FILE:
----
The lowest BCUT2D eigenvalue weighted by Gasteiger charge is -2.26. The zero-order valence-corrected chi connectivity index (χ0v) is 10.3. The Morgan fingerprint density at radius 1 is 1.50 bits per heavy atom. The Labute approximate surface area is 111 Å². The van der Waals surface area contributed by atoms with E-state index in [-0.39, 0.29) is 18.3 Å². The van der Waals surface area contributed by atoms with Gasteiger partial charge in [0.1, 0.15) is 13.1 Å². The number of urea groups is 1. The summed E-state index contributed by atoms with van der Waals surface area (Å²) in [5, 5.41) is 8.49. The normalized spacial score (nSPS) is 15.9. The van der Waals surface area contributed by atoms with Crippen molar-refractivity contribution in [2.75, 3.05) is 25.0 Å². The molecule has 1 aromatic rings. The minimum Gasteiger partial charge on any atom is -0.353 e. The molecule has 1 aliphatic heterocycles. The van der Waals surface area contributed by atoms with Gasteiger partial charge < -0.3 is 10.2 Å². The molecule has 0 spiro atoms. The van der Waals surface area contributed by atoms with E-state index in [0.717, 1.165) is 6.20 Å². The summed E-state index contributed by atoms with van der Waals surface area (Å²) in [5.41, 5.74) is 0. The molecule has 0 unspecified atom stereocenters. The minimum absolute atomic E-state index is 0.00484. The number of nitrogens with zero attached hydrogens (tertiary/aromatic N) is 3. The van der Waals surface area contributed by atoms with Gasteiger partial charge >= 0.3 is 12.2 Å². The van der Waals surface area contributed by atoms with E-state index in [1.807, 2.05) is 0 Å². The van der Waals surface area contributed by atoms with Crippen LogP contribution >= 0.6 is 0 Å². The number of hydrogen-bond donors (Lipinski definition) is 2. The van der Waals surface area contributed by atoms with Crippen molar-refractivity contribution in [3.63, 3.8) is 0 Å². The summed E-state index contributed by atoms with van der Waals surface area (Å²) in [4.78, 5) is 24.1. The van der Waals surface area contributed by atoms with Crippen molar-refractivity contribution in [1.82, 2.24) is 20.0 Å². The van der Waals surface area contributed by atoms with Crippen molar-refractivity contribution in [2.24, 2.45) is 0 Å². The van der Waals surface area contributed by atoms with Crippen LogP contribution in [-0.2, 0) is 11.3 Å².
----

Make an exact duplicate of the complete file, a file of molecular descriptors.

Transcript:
The lowest BCUT2D eigenvalue weighted by Gasteiger charge is -2.26. The zero-order valence-corrected chi connectivity index (χ0v) is 10.3. The Morgan fingerprint density at radius 1 is 1.50 bits per heavy atom. The Labute approximate surface area is 111 Å². The van der Waals surface area contributed by atoms with E-state index in [-0.39, 0.29) is 18.3 Å². The van der Waals surface area contributed by atoms with Gasteiger partial charge in [0.1, 0.15) is 13.1 Å². The number of urea groups is 1. The summed E-state index contributed by atoms with van der Waals surface area (Å²) in [5, 5.41) is 8.49. The normalized spacial score (nSPS) is 15.9. The van der Waals surface area contributed by atoms with Crippen molar-refractivity contribution in [2.75, 3.05) is 25.0 Å². The molecule has 1 aromatic rings. The minimum Gasteiger partial charge on any atom is -0.353 e. The molecule has 1 aliphatic heterocycles. The van der Waals surface area contributed by atoms with Gasteiger partial charge < -0.3 is 10.2 Å². The molecule has 0 spiro atoms. The van der Waals surface area contributed by atoms with E-state index in [0.717, 1.165) is 6.20 Å². The summed E-state index contributed by atoms with van der Waals surface area (Å²) in [5.41, 5.74) is 0. The molecule has 0 unspecified atom stereocenters. The minimum absolute atomic E-state index is 0.00484. The number of nitrogens with zero attached hydrogens (tertiary/aromatic N) is 3. The van der Waals surface area contributed by atoms with Gasteiger partial charge >= 0.3 is 12.2 Å². The van der Waals surface area contributed by atoms with E-state index in [1.807, 2.05) is 0 Å². The van der Waals surface area contributed by atoms with Crippen LogP contribution >= 0.6 is 0 Å². The number of hydrogen-bond donors (Lipinski definition) is 2. The van der Waals surface area contributed by atoms with Crippen molar-refractivity contribution in [3.63, 3.8) is 0 Å². The summed E-state index contributed by atoms with van der Waals surface area (Å²) in [4.78, 5) is 24.1. The van der Waals surface area contributed by atoms with Crippen molar-refractivity contribution in [1.82, 2.24) is 20.0 Å². The van der Waals surface area contributed by atoms with Crippen molar-refractivity contribution in [2.24, 2.45) is 0 Å². The van der Waals surface area contributed by atoms with Crippen LogP contribution in [-0.2, 0) is 11.3 Å².